Marketing Training & Development

When It’s Best to Walk Away from a Prospect

For anyone focused on growing a company, it’s hard to turn down new business. But sometimes it’s necessary.

My first experience with this situation took place nearly two decades ago, and I remember it clearly. After much debate and hand-wringing about submitting a proposal, I turned to a fellow consultant for feedback. I explained my hesitancy based on my gut feeling that a prospective client would be difficult to work with, but business was slow and I really needed the work. I’ve never forgotten the sage advice I got that day from Alan Kay, who told me: “Don’t ever walk away from a prospect in that situation. Run as fast as you can.” I felt incredible relief at the time, and his words of wisdom continue to serve me well.

Recently I asked several colleagues to share their experience dealing with the dilemma of whether or not to turn away a business prospect, and here are their responses.

It’s time to walk away from a prospect when …

“When the prospective client does not understand the value of your services and 99% of your clients do. When you can be certain of this, it will be come crystal-clear that this client will never find the investment in your services worthwhile. You will expend more energy on this client than on what will likely be your longer term clients … It’s never easy but it always seems to open space up to let better clients in.”  Tina I. Hamilton, President, myHRpartner

“The cost of servicing/working with the business exceeds the benefits you receive. Or if your health is compromised because they are just too high maintenance. In 34 years in business I have only resigned two pieces of business. Once it was all said and done, I never looked back with regret.” Michelle Elster, President, Rabin Research Company

“You know what you’d have to charge exceeds what they would get back in a year. If it takes more than a year to achieve ROI, I am not the right coach or the right speaker for you or your team.”  Phil Gerbyshak, Sales and Leadership Speaker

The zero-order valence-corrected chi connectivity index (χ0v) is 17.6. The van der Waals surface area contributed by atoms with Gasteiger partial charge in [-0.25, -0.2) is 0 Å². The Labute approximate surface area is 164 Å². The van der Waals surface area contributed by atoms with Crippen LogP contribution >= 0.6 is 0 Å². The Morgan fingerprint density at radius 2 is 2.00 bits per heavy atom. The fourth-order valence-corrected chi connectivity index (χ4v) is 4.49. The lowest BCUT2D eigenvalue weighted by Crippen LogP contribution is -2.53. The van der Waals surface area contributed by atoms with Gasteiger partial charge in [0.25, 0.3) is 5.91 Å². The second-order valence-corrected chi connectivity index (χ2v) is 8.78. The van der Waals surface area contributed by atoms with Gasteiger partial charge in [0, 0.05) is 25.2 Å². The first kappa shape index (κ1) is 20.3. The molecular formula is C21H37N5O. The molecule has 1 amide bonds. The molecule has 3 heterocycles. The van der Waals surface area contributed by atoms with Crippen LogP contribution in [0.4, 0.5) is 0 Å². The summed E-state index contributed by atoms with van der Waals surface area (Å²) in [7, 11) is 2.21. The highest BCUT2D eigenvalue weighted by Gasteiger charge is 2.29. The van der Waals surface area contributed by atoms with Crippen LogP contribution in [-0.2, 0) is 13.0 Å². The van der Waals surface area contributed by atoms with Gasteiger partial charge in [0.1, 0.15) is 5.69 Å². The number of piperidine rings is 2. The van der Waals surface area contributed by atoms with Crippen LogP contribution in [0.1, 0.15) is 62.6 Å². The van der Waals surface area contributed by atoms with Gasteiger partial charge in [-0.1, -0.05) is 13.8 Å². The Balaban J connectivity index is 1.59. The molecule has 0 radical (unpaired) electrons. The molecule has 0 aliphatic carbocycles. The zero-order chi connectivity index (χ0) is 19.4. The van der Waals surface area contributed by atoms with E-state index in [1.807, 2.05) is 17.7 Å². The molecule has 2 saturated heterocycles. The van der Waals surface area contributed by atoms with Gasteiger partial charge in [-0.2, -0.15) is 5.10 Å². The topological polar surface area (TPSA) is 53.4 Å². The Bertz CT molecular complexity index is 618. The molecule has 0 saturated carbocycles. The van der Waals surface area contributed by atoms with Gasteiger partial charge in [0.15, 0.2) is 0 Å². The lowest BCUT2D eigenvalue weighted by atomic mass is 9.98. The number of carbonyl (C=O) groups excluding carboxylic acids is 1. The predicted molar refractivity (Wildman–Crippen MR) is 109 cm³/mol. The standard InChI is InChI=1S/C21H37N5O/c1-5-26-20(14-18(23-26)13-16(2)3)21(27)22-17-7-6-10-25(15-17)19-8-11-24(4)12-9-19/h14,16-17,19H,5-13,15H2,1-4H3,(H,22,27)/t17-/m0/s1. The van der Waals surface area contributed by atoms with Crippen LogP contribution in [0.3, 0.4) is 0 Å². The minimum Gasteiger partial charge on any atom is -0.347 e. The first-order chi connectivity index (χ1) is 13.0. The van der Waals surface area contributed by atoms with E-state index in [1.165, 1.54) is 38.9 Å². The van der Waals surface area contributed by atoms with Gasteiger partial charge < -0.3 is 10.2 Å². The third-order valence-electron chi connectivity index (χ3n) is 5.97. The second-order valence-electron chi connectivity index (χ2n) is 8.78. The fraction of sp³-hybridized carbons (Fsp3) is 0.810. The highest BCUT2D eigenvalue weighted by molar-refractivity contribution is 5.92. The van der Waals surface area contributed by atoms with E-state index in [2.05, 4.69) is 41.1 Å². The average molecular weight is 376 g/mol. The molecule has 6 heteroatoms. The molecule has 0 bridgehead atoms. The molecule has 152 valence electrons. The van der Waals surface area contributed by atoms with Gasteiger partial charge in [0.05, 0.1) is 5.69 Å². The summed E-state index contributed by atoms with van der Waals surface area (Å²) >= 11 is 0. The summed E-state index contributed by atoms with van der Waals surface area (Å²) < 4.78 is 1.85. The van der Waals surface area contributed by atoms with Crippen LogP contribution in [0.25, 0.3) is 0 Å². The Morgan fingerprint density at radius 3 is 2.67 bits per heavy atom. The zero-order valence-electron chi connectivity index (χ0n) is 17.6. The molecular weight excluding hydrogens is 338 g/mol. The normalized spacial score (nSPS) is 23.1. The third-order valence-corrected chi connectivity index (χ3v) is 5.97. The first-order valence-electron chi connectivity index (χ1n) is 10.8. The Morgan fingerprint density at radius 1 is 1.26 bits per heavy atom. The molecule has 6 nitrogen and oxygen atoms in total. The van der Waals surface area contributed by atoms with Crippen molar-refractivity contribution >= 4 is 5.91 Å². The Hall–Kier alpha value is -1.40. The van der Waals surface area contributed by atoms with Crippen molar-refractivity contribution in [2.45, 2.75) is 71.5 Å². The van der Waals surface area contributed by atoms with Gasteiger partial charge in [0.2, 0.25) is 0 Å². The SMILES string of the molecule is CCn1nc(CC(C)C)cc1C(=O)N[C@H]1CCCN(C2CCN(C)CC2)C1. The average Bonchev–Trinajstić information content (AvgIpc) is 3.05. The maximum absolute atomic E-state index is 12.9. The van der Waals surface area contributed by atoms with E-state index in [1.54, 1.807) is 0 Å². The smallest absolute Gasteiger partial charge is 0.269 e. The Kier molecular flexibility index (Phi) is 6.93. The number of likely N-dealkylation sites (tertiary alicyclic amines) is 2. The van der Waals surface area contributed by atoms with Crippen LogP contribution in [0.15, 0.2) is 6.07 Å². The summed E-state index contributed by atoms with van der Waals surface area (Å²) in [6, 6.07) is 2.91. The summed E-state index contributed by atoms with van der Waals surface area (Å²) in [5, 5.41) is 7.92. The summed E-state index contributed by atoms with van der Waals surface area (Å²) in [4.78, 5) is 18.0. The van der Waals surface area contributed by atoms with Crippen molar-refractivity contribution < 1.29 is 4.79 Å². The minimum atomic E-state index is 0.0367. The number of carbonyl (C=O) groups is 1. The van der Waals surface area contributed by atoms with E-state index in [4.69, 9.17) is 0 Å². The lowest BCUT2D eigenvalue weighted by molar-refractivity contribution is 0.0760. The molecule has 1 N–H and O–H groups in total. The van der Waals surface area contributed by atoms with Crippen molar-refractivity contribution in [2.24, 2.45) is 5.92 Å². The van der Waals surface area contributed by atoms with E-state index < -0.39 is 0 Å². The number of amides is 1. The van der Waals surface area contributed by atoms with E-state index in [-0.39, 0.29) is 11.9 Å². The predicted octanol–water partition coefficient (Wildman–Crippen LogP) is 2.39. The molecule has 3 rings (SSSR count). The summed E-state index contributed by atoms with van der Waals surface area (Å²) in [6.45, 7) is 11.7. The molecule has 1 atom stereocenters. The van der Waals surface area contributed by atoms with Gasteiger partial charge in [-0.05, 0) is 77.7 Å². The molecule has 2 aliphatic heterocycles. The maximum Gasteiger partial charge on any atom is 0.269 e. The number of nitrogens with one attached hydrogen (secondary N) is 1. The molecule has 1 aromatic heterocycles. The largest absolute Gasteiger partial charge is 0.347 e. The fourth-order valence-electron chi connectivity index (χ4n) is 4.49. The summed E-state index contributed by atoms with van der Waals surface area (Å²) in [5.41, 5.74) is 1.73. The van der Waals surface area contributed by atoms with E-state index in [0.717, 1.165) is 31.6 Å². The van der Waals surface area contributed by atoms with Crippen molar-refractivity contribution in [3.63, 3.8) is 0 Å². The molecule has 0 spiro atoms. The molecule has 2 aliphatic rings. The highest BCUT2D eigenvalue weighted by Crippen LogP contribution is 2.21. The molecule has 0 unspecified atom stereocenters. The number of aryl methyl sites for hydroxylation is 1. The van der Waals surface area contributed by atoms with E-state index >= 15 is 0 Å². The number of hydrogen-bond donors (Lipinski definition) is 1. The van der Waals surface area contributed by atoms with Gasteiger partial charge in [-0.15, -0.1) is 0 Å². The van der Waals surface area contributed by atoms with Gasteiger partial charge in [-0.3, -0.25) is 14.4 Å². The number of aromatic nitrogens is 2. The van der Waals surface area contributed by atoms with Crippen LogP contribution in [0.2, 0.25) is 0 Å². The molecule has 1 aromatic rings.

It’s time to walk away from a prospect when …

“They insult you in the initial meeting. Several years ago, I was invited in to a company to meet with the Marketing head to discuss a proposed training initiative. In the meeting, the Marketing head said to me that she was very busy and that she can’t waste her precious time answering my questions. If I can’t just do what they need done, she said, then what good am I to them? She added that she might as well do the training herself.” Terrence Seamon, Leadership Coach/Career Coach

“You are exhausted when you are with them. Every time you attempt to identify the project scope, you discover it is made of jello and keeps morphing. RUN!”  Linda Reed Friedman, Advanta Strategies

Bottom line: Trust your instincts on whether you’ll be engaging in a mutually beneficial relationship. It’s not worth taking on a client you’ll resent – you won’t be at your best, and that’s not helpful to the client and your business.

Special thanks to my colleagues for sharing their thoughts.

[For a related post, check out When It’s Best to Lose a Customer or Client.]



2 replies on “When It’s Best to Walk Away from a Prospect”

Thanks for your comment, Alan. And a great customer service reminder to tell a customer or prospect what you CAN do for them, not just what you can’t.

Sybil, thank you for the compliment. Only today I reminded a client that I was not prepared to be intimidated by a senior person in their public service organization. I offered the name of a colleague who I knew might be interested in the work.

Over the years I found that if you let clients know you have your own standards they become more collaborative.

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